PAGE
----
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Alltel Isn't A Telco! Vague Tax Law Costs State $5 Million

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Proving that, occasionally, the law can be both correct and absurd is a case from South Carolina which requires disentangling a procedural maze. Happily established at the end, however, is the principle that taxpayers deserve the benefit of the doubt whenever a taxation statute is not perfectly ironclad in its applicability. (Alltel Communications, Inc., v. S.C. Dep’t of Revenue, &c., 399 S.C. 313)

Alltel Communications, Inc. and its affiliates (here, for convenience, “Alltel”), providers of wireless cellular communications, duly filed their tax returns with South Carolina’s Department of Revenue, including payments of corporate license fees required under S.C. Code Ann. § 12-20-50 (“Imposition of license tax on corporations generally”). Upon audit, the DoR issued a deficiency notice against Alltel for over $4.7 million because, as a telephone company, it owed the higher assessments of § 12-20-100 (“License tax on utilities”) imposed on “every express company, street railway company, navigation company, waterworks company, power company, electric cooperative, light company, gas company, telegraph company, and telephone company.” Alltel challenged the claimed deficiency, whereupon the DoR issued a formal determination denying its protests. With no disagreements over facts, the parties submitted cross-motions for summary judgment to an Administrative Law Court (“ALC”), which found for Alltel on two grounds: Alltel did not fit § 12-20-100’s description of “telephone company”; and, alternatively, were any inexactitude detected in the statute, the uncertainty thus arising had to be resolved in the taxpayer’s favor under precedent recognized in South Carolina since 1936.

SC Revenue contested the ALC’s verdict and brought the case before the Court of Appeals, which, despite finding that enforcing § 12-20-100 against Alltel was not “absolutely clear,” reversed the ALC’s dismissal and remanded the case for resumption. Subsequent appeal to the South Carolina Supreme Court saw the state’s highest court overturn the Appeals Court and restore the (correct!) outcome ordered by the ALC.

One reason matters got so complicated, descended so far down this judicial labyrinth, was that the parties had stipulated – that is, had agreed between themselves in pre-trial negotiations – to a definition of “telephone company” that seemed to cover Alltel. Problem is, whether the agreed-upon terminology accurately described Alltel or didn’t is irrelevant: a controlling rule of law insists that a statute’s meaning (here, § 12-20-100’s use of “telephone company”) is “an issue of law to be decided by the court, rather than the parties, and that courts are not bound by parties’ stipulations of law.” The Court of Appeals could have decided if Alltel were a telephone company but elected not to, and returned the case to the ALC. It took the Supreme Court to recognize this.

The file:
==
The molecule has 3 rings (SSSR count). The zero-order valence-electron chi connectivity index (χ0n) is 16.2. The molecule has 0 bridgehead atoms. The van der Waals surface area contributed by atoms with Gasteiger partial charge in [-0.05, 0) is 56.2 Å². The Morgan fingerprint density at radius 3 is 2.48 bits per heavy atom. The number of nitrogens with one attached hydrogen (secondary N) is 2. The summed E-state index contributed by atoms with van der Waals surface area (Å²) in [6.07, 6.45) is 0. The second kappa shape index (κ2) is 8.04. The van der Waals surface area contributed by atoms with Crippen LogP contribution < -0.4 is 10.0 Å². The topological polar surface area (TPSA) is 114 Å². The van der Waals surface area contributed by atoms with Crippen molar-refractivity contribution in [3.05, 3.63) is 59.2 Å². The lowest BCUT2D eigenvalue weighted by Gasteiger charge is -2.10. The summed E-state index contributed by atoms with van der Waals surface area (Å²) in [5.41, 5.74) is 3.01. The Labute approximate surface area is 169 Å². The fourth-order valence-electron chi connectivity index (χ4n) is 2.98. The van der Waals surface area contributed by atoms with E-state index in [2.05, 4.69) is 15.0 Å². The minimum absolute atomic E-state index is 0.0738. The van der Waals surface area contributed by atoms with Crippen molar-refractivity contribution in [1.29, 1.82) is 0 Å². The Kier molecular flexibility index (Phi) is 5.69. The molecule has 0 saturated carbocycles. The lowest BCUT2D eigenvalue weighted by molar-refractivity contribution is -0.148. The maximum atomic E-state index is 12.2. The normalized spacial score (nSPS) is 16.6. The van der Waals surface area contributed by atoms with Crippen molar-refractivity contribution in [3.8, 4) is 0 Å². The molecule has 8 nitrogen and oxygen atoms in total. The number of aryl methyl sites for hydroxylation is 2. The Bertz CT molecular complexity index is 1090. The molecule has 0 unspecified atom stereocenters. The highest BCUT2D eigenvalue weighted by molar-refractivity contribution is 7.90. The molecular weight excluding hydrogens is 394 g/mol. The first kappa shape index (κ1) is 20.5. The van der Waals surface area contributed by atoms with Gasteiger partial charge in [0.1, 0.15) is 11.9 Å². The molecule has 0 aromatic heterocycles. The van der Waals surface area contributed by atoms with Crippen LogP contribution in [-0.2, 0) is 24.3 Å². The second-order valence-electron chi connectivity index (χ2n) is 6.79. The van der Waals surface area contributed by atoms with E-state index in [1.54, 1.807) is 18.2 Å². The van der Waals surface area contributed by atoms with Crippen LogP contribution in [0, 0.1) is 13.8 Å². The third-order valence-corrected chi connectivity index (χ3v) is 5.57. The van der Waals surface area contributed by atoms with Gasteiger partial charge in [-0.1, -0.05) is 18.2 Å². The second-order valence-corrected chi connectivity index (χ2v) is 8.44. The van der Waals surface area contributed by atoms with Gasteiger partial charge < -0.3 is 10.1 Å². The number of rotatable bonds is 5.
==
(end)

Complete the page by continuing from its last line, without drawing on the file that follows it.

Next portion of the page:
However, the true reason for the absence of clarity in this case was simply – astoundingly – that the South Carolina Code contains no relevant definition of “telephone company”! Observed the Supreme Court: “The predecessor to section 12-20-100 was enacted in 1904, yet more than a century later the term ‘telephone company’ remains undefined by the legislature.” There’s still no authority to which any party or court can point, to resolve the controversy’s (easy) central question! That failure created sufficient uncertainty to throw the issue into doubt – and out of taxability.

Because the nearest thing to an appropriate description in the SC Code is an outdated reference to “a company that employs landlines and wires to transmit telephonic communications” – whereas everybody knew that Alltel used radio transmissions to carry its mobile telecom – “application of section 12-20-100 to [Alltel] was not ‘absolutely clear as a matter of law.’” Finding ambiguity, as the Court of Appeals failed to, the Supreme Court reinstated the ALC’s grant of summary judgment for Alltel: “Where the language relied upon to bring a particular person within a tax law is ambiguous or is reasonably susceptible of an interpretation that will exclude such person, then the person will be excluded, any substantial doubt being resolved in his favor.”

Thus, because of a minor oversight, but a vital matter of principle, Alltel avoided nearly $5 million in tax liability – a comforting bedtime story for tax practitioners everywhere.

About the Author: Marc Palmer Kram is a Senior Tax Analyst at Wolters Kluwer Tax & Accounting US, where he performs quality control and troubleshooting on the vast taxability database supporting its best-in-class CCH tax-compliance software, and then sometimes writes about what he finds. Learn more about him by visiting his author bio page. Learn more about Wolters Kluwer at and

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